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Where did the French Chartrand family come from? What is the French Chartrand family crest and coat of arms? When did the Chartrand family first arrive in the United States? Where did the various branches of the family go? What is the Chartrand family history?
Spelling variations of this family name include: Chatrand, Chatrant, Chatrent, Chatrend, Chatranc, Chattrand, Chattrant, Chattrent, Chattrend, Chattranc, Chartrand, Chartrend, Chartrant, Chartranc, Chartran, Chartrent, Charttrand, Charttrend, Charttrant, Charttranc, Charttran, Charttrent, Chartran, Chatran and many more.
First found in Brittany, where this distinguished family held a family seat since ancient times.
This web page shows only a small excerpt of our Chartrand research. Another 195 words (14 lines of text) covering the year 1813 is included under the topic Early Chartrand History in all our PDF Extended History products.
Another 31 words (2 lines of text) are included under the topic Early Chartrand Notables in all our PDF Extended History products.
Some of the first settlers of this family name were:
Chartrand Settlers in United States in the 19th Century
- Georges Chartrand, aged 37, who settled in America, in 1894
Chartrand Settlers in United States in the 20th Century
- Veronique Chartrand, aged 29, who landed in America from Paris, in 1902
- Thomas Chartrand, aged 23, who emigrated to the United States, in 1919
- Jean Chartrand, aged 0, who landed in America, in 1920
- Louise Chartrand, aged 30, who emigrated to the United States, in 1920
Chartrand Settlers in Canada in the 20th Century
- Amedie Chartrand, aged 60, who emigrated to Montreal, Quebec, in 1911
- Aula Chartrand, aged 23, who settled in Montreal, Quebec, in 1911
- Philomen Chartrand, aged 59, who emigrated to Montreal, Quebec, in 1911
- Edmond Chartrand, aged 51, who emigrated to Montreal, Canada, in 1921
- Joseph Chartrand (1870-1933), American prelate of the Roman Catholic Church
- Gary Theodore Chartrand, American professor emeritus of mathematics at Western Michigan University
- Jean Hyacinthe Sébastien Chartrand, French Brigadier General during the French Revolutionary and Napoleonic Wars from 1789 to 1815
- Mr. Joseph Chartrand, Canadian Horseman aboard the SS Curaca from Montreal, Quebec, Canada who died in the Halifax Explosion on 6th December 1917
- Brad Chartrand (b. 1974), Canadian former NHL ice hockey right winger
- Miranda Chartrand (b. 1990), Canadian singer
- Aurèle Chartrand (b. 1903), Canadian barrister and political figure
- Gilbert Chartrand (b. 1954), Progressive Conservative member of the Canadian House of Commons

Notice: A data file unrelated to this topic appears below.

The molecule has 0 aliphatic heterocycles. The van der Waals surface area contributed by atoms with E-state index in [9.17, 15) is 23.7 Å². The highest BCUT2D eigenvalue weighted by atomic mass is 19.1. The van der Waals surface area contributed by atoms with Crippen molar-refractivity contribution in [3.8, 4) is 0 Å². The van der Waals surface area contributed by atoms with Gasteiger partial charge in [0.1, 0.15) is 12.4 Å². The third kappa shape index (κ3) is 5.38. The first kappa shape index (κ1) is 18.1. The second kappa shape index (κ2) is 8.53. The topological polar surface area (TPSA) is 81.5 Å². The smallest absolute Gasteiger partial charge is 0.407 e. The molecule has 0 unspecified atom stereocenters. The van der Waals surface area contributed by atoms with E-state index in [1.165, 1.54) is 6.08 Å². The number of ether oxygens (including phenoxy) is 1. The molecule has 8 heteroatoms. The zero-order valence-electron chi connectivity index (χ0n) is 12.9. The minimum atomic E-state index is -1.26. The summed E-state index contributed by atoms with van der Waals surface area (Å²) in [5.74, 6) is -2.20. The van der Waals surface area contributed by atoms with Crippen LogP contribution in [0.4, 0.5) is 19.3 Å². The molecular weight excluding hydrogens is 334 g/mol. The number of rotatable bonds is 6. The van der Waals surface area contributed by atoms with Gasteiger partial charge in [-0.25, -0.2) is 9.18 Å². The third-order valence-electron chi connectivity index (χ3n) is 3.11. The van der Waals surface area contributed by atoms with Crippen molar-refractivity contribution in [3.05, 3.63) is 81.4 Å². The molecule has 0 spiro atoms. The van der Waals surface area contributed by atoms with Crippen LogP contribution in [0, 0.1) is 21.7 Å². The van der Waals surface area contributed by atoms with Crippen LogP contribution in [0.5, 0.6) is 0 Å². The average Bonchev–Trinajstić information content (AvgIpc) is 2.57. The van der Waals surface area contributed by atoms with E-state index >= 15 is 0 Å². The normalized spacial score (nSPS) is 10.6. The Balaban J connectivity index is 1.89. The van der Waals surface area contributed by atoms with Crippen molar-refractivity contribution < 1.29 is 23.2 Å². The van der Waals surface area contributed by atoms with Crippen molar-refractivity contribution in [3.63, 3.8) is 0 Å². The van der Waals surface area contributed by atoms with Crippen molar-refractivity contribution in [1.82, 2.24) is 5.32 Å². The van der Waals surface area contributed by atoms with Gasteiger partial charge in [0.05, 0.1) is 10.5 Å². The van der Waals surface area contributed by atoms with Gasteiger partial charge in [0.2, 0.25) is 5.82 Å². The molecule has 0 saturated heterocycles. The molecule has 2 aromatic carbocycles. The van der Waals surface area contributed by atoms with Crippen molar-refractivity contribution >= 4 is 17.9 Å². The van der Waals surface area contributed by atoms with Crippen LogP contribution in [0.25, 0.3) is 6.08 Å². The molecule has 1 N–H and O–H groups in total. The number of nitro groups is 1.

- Michel Chartrand (1916-2010), Canadian union leader, activist, and politician
- Isabelle Chartrand (b. 1978), Canadian Olympic women's ice hockey player
The motto was originally a war cry or slogan. Mottoes first began to be shown with arms in the 14th and 15th centuries, but were not in general use until the 17th century. Thus the oldest coats of arms generally do not include a motto. Mottoes seldom form part of the grant of arms: Under most heraldic authorities, a motto is an optional component of the coat of arms, and can be added to or changed at will; many families have chosen not to display a motto.
Motto: Dieu et mon courage
Motto Translation: God is my courage.
- Crozier, William Armstrong Edition. Crozier's General Armory A Registry of American Families Entitled to Coat Armor. New York: Fox, Duffield, 1904. Print.
- Filby, P. William and Mary K Meyer. Passenger and Immigration Lists Index in Four Volumes. Detroit: Gale Research, 1985. Print. (ISBN 0-8103-1795-8).
- Annuaire Général Héraldique Universel. Paris: Institut Héraldique, 1901. Print.
- Vaillancourt, Emile. La Conquete du Canada par les Normands. Biographie de la premiere generation Normande du Canada. Montreal: G. Ducharme, 1930. Print.
- Matthews, John. Matthews' American Armoury and Blue Book. London: John Matthews, 1911. Print.
- de la Porte, A. Tresor Heraldique. Paris: F. Casterman, 1864. Print.
- D'Hozier Charles. Armorial Général de France. Paris: Dillon, 1875. Print.
- Bentley, Elizabeth P. Passenger Arrivals at the Port of New York 1820-1829. Baltimore, Maryland: Genealogical Publishing Co., 1999. Print.
- Best, Hugh. Debrett's Texas Peerage. New York: Coward-McCann, 1983. Print. (ISBN 069811244X).
- Guérard, Albert Léon. France: a Modern History. Ann Arbor: University of Michigan Press, 1959. Print.
The Chartrand Family Crest was acquired from the Houseofnames.com archives. The Chartrand Family Crest was drawn according to heraldic standards based on published blazons. We generally include the oldest published family crest once associated with each surname.
This page was last modified on 25 September 2015 at 15:31.
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